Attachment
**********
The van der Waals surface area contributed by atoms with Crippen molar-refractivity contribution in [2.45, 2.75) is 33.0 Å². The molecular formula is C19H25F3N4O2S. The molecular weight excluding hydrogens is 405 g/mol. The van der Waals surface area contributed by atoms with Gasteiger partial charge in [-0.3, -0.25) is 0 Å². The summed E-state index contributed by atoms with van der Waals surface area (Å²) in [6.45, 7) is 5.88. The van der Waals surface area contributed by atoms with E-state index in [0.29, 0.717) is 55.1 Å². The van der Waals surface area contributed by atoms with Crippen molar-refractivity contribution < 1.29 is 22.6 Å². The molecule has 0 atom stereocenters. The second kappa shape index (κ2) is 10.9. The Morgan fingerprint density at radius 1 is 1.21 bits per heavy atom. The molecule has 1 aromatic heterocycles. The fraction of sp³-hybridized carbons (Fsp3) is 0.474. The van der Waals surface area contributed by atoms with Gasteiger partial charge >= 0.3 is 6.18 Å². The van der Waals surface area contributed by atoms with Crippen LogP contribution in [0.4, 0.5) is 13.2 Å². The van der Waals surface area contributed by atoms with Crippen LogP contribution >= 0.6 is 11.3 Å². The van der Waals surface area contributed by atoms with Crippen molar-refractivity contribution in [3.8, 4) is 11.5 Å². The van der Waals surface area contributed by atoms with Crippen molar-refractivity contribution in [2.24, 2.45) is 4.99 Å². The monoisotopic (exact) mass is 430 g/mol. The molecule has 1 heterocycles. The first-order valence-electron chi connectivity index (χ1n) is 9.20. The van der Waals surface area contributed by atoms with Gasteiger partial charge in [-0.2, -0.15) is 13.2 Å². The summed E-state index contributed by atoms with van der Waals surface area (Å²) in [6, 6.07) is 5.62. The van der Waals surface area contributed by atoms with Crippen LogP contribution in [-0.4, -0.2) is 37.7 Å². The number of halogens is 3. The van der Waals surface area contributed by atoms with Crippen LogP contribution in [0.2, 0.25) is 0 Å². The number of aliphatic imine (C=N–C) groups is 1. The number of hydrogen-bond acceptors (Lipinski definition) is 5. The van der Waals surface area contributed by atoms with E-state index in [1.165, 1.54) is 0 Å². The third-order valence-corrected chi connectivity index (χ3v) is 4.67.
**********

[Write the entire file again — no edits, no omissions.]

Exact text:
The van der Waals surface area contributed by atoms with Crippen molar-refractivity contribution in [2.45, 2.75) is 33.0 Å². The molecular formula is C19H25F3N4O2S. The molecular weight excluding hydrogens is 405 g/mol. The van der Waals surface area contributed by atoms with Gasteiger partial charge in [-0.3, -0.25) is 0 Å². The summed E-state index contributed by atoms with van der Waals surface area (Å²) in [6.45, 7) is 5.88. The van der Waals surface area contributed by atoms with E-state index in [0.29, 0.717) is 55.1 Å². The van der Waals surface area contributed by atoms with Crippen molar-refractivity contribution < 1.29 is 22.6 Å². The molecule has 0 atom stereocenters. The second kappa shape index (κ2) is 10.9. The Morgan fingerprint density at radius 1 is 1.21 bits per heavy atom. The molecule has 1 aromatic heterocycles. The fraction of sp³-hybridized carbons (Fsp3) is 0.474. The van der Waals surface area contributed by atoms with Gasteiger partial charge >= 0.3 is 6.18 Å². The van der Waals surface area contributed by atoms with Crippen LogP contribution in [0.4, 0.5) is 13.2 Å². The van der Waals surface area contributed by atoms with Crippen LogP contribution >= 0.6 is 11.3 Å². The van der Waals surface area contributed by atoms with Crippen molar-refractivity contribution in [3.8, 4) is 11.5 Å². The van der Waals surface area contributed by atoms with Crippen molar-refractivity contribution in [2.24, 2.45) is 4.99 Å². The monoisotopic (exact) mass is 430 g/mol. The molecule has 1 heterocycles. The first-order valence-electron chi connectivity index (χ1n) is 9.20. The van der Waals surface area contributed by atoms with Gasteiger partial charge in [-0.2, -0.15) is 13.2 Å². The summed E-state index contributed by atoms with van der Waals surface area (Å²) in [6, 6.07) is 5.62. The van der Waals surface area contributed by atoms with Crippen LogP contribution in [-0.4, -0.2) is 37.7 Å². The number of halogens is 3. The van der Waals surface area contributed by atoms with Crippen LogP contribution in [0.2, 0.25) is 0 Å². The number of aliphatic imine (C=N–C) groups is 1. The number of hydrogen-bond acceptors (Lipinski definition) is 5. The van der Waals surface area contributed by atoms with E-state index in [1.165, 1.54) is 0 Å². The third-order valence-corrected chi connectivity index (χ3v) is 4.67.